This Beautiful New Brunswick Home Puts Nature First
Natural materials reflect the rural setting of Maritimer Kelly Anderson’s house, nestled in a river valley in Taymouth, New Brunswick. The designer and owner behind Refreshed Designs, Kelly coaches clients on how to live beautifully while reducing their eco-footprint. “I prefer wood, jute and 100-percent cotton, linen or wool to keep everything nontoxic,” she says. “You can’t go wrong when you mimic nature.” See how Kelly created a calm oasis that prioritizes simple, sustainable design.
Kelly’s brother, Luke, built the working greenhouse from lumber and windows salvaged from demolished buildings. Kelly (pictured) grows herbs and perennials in the eight-by-16-foot structure.
With shades of blue, a reclaimed-wood bench and touches of greenery, the porch is the perfect bridge to the outdoors. Maritimers rely on screened porches from May through July to keep out blackflies and mosquitoes.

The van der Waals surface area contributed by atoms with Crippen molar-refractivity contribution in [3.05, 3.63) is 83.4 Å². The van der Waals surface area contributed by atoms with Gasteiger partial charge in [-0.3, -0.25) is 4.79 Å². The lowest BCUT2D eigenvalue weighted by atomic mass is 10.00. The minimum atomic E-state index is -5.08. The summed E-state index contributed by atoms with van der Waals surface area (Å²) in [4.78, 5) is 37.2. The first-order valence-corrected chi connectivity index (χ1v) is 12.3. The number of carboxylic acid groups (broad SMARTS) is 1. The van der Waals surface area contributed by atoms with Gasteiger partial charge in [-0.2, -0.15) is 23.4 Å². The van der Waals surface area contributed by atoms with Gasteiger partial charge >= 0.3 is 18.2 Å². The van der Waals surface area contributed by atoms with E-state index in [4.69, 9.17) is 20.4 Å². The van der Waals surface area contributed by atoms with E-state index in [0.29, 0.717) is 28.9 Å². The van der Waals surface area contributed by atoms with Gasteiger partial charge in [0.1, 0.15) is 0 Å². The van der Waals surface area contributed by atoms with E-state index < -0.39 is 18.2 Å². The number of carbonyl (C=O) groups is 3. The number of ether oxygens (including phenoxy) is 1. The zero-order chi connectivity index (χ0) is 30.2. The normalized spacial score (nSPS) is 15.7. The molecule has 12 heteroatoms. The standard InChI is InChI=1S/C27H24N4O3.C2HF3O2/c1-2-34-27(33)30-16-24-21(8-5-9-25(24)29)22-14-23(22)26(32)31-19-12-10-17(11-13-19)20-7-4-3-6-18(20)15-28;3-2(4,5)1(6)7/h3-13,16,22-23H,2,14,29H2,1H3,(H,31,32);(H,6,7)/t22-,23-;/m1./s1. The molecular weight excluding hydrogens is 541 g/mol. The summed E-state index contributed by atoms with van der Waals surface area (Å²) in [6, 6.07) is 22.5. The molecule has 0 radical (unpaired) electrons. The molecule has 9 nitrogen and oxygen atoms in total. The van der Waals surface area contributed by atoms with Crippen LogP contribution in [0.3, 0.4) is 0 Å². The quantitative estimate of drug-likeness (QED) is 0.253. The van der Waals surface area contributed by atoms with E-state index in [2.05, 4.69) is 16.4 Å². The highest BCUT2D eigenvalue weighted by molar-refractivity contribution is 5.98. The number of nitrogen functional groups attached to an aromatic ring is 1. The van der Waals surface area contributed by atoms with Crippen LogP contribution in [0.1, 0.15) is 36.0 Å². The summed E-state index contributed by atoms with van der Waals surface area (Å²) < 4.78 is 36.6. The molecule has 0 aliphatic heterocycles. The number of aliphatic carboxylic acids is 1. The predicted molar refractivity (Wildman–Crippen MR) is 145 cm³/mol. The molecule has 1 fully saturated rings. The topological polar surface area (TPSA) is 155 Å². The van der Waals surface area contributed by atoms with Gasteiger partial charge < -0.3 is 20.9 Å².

All-natural materials like jute, wood, linen and cotton abound in the living room. Kelly used leftover paint to create the graphic artwork above the sofa.
Kelly found the wood used to make this hanging storage piece on a walk around her property. The bench was a lucky vintage find.
Natural light pours through the skylight into the functional galley kitchen. Open storage and white walls keep the look bright and airy.
Mason jars make dry goods look attractive on open shelves, while a wooden tray corrals coffee beans and accessories on the recycled-glass countertop.
Multigenerational family gatherings are an easy fit around the oversized dining table that Luke made from reclaimed bowling-alley flooring.
Open shelving in the dining area puts gifts from friends and weekend-market finds on display.
Kelly claimed the light-filled former principal bedroom as her studio. She created the shiplap doors from scrap lumber, with help from her brother and father, enclosing a formerly open closet.
Kelly worked with an existing feature wall in the principal bedroom, reupholstering a vintage bed frame in a complementary blue ticking pattern. She wired an Edison bulb to reclaimed barnboard to create the sconce.
Painting the bathroom walls the same crisp white as the rest of the house made the room brighter. The stump stool was crafted using reclaimed wood from the family woodlot.